In the meantime, if digital books aren’t a threat to them… how about bumping up e-book royalties to their authors? 😉

    • re: screen fatigue

      I’m also a Millennial, and not only have almost all the jobs I’ve ever had involved staring at a screen, when I go home, most of the things I do in my leisure time involve screens (TV, writing, video games, etc.). It’s been that way pretty much my whole adult life, and I’ve never felt that, “I look at screens all day at work, why would I want to do that when I get home?” thing that people talk about. It’s just not a thing that bothers me at all. I do prefer to read books on paper, but that’s for different reasons.

      And speaking again of e-book pricing, I saw yesterday that one of my Amazon recommendations was the last in a series I had given up on. But I noticed the cover was different, so I had a look. It was also about half the length of the other books in the series, but I don’t know if that was at all related to the rest of this or not. Anyway, looking into it, it seems the author wasn’t happy with how her publisher was jerking her around and bought the book back to self-publish it. Which is great, right. Good for her. Except she’s got a less than 200-page book priced at $7.99 for the Kindle version, which kinda made me wince. And yep, most of the negative reviews mention the high price for the length. The author admits to not knowing much about self-publishing, and it kinda makes me feel bad, because I’m afraid if the book doesn’t do as well as she’d like, she’ll think the problem is that she self-published it and not that she priced the e-book above what most people are happy to pay for a book of that length. And she’s a big name author, so I’d really love to see her self-publish more of her future work.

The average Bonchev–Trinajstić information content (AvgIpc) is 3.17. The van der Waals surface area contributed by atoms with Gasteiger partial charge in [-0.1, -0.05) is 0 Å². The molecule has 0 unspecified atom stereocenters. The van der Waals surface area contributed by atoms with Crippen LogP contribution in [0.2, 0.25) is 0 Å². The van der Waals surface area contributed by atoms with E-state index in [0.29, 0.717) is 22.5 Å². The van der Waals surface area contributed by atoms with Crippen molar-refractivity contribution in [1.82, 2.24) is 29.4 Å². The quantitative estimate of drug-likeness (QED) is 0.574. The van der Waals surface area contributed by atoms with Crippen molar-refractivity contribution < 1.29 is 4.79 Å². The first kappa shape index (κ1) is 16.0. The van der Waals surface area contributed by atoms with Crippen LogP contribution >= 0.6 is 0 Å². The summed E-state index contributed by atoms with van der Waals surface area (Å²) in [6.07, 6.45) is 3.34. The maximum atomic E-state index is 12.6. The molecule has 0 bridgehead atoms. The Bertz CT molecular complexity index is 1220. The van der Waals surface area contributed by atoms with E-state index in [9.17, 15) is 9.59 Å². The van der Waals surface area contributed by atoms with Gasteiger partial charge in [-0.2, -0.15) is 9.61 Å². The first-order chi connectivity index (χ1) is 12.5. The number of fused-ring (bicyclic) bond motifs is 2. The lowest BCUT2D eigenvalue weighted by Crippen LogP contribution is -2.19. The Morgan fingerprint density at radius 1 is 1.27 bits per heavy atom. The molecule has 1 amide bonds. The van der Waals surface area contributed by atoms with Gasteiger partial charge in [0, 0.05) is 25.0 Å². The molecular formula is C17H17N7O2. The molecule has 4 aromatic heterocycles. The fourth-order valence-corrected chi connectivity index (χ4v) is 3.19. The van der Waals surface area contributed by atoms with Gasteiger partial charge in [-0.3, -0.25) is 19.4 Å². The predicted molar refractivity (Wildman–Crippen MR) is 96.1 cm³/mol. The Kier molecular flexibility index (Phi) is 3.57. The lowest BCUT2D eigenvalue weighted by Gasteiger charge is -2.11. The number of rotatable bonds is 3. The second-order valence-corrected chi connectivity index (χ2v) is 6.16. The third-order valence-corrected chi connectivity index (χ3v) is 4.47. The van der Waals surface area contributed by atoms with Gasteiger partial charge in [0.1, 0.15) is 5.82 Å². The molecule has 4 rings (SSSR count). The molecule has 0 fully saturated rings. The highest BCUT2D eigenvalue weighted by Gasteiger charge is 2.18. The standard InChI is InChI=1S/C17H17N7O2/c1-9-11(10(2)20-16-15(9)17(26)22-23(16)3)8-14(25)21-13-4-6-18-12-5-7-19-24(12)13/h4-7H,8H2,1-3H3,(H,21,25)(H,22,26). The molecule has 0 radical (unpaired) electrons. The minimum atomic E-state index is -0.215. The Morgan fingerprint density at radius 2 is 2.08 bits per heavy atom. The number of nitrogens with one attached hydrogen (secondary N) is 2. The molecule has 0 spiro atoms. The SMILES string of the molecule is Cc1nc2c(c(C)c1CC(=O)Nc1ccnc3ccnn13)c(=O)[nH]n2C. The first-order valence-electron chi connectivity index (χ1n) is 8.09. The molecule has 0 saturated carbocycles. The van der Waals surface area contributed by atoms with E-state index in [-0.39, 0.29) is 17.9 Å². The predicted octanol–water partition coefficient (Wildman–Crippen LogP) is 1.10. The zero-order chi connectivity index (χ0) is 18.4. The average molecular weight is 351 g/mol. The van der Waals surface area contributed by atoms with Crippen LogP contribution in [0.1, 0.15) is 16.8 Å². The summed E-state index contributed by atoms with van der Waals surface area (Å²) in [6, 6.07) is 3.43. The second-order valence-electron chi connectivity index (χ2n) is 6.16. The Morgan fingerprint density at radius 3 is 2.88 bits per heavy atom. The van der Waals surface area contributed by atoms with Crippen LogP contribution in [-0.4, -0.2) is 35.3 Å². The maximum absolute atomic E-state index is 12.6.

• “re: screen fatigue”

        Funny, I read just a bit (was reading something on the screen till past 3 last night) it was my yawning – not my eyes that made me stop (dang it, I wanted to see where the author had us going next!)

        The only thing I don’t read on a screen is what I can’t ‘get’ on the screen – or that they’ve overpriced.

        Screen fatigue is just another excuse made by those that can’t hold their audience.

        • I have a very simple question for the “screen fatigue” publishing people – how did they ever survive to still be around whining about their sales? Before computers became ubiquitous, their customers were looking at pieces of paper all day long – weren’t they subject to “paper fatigue” when they got home? Why would they want to look at even more pieces of paper for their entertainment? Yet, they did, for some reason…

          Of course, what is happening here is a classic deflection of the blame for their self-caused troubles. Besides those actions that are directly and solely their fault (absolutely horrible books, at ridiculous prices, destruction of their mid-list, etc.) – they have been ardent supporters of the Left as they destroy an already fragile educational system; the system that used to produce at least a modicum of people that could consume their products.

          No sympathy here, not in the least.

      • “…it seems the author wasn’t happy with how her publisher was jerking her around and bought the book back to self-publish it.”

        That sounds like Cornelia Funke.